Accurate census data is essential to our region’s future
By Linda Beech Cutler,
Chief Executive Officer
Through our community leadership, the Foundation specializes in bringing engaged community members together to make measurable differences in some of the capital area’s toughest issues – from fostering a more generous region and nurturing a thriving cultural community, to expanding equitable access to higher education and creating a healthy, accessible food system for all.
Occasionally, our advocacy for the region – its dynamic communities, its diverse people – extends beyond our local leadership in these areas, and, in further service to our mission, we engage in topics that can impact philanthropy and the Sacramento area on a broader scale.
Advocating for a fair and accurate 2020 Census is a perfect example of such an issue.
At the Foundation, we know that a fair and accurate 2020 Census is vital to every community, of every size, and of every geographic and demographic and political composition: After all, the census is a crucial prerequisite to serve the needs of marginalized communities throughout our region, which rely on fair and accurate counts to determine federal funding available for health care, education, transportation, housing, civil rights enforcement, job training, law enforcement, food, legal services, and more.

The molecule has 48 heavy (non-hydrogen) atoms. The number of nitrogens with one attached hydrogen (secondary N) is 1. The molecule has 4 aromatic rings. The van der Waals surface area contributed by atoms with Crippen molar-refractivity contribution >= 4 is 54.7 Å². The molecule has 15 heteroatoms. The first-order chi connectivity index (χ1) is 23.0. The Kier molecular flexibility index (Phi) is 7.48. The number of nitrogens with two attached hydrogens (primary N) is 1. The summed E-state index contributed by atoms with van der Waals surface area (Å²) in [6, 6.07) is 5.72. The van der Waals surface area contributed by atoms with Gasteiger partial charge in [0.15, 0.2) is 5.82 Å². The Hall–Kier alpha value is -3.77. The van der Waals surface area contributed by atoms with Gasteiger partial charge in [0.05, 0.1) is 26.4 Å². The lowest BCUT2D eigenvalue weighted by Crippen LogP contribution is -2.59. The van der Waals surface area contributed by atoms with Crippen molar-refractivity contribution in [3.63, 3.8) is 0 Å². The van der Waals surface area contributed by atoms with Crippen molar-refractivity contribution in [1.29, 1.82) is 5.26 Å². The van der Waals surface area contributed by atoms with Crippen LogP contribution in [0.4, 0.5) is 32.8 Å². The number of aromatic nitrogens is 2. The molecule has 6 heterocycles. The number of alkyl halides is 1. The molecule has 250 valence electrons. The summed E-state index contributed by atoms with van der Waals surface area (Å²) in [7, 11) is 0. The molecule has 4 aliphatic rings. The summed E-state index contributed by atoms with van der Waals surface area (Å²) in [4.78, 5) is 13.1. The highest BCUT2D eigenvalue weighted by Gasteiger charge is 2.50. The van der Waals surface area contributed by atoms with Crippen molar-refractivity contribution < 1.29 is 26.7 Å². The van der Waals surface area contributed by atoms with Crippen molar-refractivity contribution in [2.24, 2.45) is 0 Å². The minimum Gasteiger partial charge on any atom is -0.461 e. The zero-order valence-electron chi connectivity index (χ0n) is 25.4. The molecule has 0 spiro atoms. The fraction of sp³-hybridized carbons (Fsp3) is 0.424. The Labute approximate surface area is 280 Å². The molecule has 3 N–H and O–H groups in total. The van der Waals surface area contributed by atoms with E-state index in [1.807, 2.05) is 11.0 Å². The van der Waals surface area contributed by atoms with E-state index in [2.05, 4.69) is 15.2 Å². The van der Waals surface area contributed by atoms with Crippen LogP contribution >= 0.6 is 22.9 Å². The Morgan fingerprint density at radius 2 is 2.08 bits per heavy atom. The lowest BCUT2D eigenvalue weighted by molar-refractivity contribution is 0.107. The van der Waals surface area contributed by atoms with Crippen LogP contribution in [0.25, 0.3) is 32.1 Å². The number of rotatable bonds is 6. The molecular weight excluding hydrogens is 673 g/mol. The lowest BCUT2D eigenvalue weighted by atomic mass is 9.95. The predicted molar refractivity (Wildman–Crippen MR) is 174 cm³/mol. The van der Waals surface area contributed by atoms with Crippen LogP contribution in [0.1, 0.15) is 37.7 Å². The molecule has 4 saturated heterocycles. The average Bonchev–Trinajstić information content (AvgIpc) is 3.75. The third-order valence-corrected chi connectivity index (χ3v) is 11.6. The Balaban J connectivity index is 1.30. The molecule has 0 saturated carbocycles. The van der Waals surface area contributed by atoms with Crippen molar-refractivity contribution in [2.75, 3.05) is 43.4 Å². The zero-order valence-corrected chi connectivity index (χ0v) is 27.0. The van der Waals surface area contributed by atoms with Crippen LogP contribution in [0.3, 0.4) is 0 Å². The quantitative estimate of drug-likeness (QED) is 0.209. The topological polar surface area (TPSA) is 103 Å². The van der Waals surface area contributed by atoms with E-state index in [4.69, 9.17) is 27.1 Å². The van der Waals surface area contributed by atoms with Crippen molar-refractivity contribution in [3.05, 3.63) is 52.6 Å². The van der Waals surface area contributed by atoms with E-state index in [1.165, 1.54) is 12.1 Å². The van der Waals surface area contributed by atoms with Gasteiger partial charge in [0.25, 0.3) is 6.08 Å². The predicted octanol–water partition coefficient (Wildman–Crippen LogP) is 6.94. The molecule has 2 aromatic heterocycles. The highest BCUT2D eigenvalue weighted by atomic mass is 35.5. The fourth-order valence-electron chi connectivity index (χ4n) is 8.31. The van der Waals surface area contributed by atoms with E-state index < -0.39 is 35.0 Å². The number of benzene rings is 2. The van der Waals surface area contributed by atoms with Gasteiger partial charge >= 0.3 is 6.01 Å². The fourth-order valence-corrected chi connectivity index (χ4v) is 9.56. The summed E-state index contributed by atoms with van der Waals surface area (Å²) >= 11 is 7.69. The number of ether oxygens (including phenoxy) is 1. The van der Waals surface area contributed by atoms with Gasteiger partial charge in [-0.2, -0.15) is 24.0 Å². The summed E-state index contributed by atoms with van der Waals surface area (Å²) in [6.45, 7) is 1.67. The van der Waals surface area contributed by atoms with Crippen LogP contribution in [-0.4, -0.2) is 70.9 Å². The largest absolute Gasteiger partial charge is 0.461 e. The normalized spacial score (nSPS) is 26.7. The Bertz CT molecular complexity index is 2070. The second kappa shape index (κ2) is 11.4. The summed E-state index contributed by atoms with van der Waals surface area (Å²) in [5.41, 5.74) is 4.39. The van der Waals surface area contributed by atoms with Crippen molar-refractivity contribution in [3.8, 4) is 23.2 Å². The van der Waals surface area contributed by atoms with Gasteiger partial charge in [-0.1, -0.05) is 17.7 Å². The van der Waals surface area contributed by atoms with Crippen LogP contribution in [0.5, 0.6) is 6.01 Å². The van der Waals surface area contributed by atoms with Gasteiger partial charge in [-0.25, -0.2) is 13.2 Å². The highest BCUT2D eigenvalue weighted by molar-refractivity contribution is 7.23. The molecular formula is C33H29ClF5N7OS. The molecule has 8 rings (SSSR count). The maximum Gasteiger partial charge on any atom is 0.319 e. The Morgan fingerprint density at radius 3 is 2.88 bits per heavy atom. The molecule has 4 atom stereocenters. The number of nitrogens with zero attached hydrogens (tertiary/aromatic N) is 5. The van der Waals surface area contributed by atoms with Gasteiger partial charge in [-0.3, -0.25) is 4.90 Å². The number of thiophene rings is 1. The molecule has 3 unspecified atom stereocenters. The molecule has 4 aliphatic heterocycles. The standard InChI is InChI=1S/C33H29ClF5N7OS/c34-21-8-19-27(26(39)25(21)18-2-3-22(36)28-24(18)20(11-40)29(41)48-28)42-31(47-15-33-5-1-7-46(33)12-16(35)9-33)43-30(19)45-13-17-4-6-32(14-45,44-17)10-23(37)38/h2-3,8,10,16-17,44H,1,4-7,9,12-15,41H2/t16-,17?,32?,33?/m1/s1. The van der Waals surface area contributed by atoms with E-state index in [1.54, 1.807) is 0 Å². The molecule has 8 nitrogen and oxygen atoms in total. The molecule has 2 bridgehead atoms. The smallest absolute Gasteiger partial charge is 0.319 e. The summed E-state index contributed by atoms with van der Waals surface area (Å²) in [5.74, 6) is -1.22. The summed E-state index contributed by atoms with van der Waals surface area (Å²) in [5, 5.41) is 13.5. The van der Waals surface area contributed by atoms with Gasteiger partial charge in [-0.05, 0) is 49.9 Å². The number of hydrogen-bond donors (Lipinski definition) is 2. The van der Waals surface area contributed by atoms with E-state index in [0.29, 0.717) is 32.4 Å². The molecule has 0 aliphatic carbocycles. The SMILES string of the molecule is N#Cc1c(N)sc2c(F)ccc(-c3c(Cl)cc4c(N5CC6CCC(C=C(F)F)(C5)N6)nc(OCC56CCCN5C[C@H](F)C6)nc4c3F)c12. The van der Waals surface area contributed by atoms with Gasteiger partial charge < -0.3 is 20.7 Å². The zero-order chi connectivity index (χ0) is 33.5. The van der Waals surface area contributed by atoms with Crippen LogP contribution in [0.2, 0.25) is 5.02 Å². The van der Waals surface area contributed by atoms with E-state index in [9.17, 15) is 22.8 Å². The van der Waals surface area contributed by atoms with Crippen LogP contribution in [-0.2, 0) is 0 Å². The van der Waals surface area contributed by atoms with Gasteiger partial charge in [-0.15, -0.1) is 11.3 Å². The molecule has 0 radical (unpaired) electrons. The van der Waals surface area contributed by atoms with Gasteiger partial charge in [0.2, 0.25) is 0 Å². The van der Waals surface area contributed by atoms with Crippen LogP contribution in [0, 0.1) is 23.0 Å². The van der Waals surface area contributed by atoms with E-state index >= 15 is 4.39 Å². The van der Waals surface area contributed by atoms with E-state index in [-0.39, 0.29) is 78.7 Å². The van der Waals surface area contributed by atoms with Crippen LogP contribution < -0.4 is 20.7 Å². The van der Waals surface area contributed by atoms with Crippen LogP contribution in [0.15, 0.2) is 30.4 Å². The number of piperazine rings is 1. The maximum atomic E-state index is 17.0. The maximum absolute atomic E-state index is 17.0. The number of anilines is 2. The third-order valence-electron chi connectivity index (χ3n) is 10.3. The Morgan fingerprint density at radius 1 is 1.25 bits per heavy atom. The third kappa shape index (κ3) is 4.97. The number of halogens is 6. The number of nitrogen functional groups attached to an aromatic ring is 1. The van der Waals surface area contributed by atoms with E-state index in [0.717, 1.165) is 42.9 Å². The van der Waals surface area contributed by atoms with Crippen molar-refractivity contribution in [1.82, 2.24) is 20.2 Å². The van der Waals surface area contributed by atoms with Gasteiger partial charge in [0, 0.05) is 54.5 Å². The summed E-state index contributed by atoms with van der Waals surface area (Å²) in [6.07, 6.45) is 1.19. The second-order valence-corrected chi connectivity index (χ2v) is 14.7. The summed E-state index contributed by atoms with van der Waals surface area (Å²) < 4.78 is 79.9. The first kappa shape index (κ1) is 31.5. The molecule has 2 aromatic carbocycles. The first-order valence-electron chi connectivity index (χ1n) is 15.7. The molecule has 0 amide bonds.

Further, we know past censuses have tended to undercount communities of color, people in poverty, young children, and rural residents. In Sacramento County alone, more than $115 million in federal funding has been lost since 2010 due to an undercount in that year’s census. We believe this problem will only intensify with the 2020 Census, as Sacramento County has been identified as the 10th hardest-to-count county in California and the 40th in the nation.*
Recognizing that the systemic undercounting of vulnerable communities decreases their access to federal funding and representation, last week in a letter to the Census Bureau, the Foundation’s Board of Directors urged the withdrawal of a proposed citizenship question from the 2020 Census. In doing so, they joined our organization with many of our community foundation colleagues across the nation in opposing the addition of the citizenship question.
To put it simply: We believe that adding the citizenship question to the 2020 Census will seriously threaten the Census’ accuracy, while substantially increasing costs and decreasing participation, harming our entire region, and most acutely our region’s most vulnerable.
I am honored to serve a Board of Directors that raises its voice for the needs of our community—on this urgent issue, and in all of our work in the Sacramento region—and I encourage you to follow their example by learning more about the proposed citizenship question and submitting an official comment to the Federal Register before the deadline for public comment on August 7.
*Sacramento County 2020 Census FAQ for Municipalities, July 6, 2018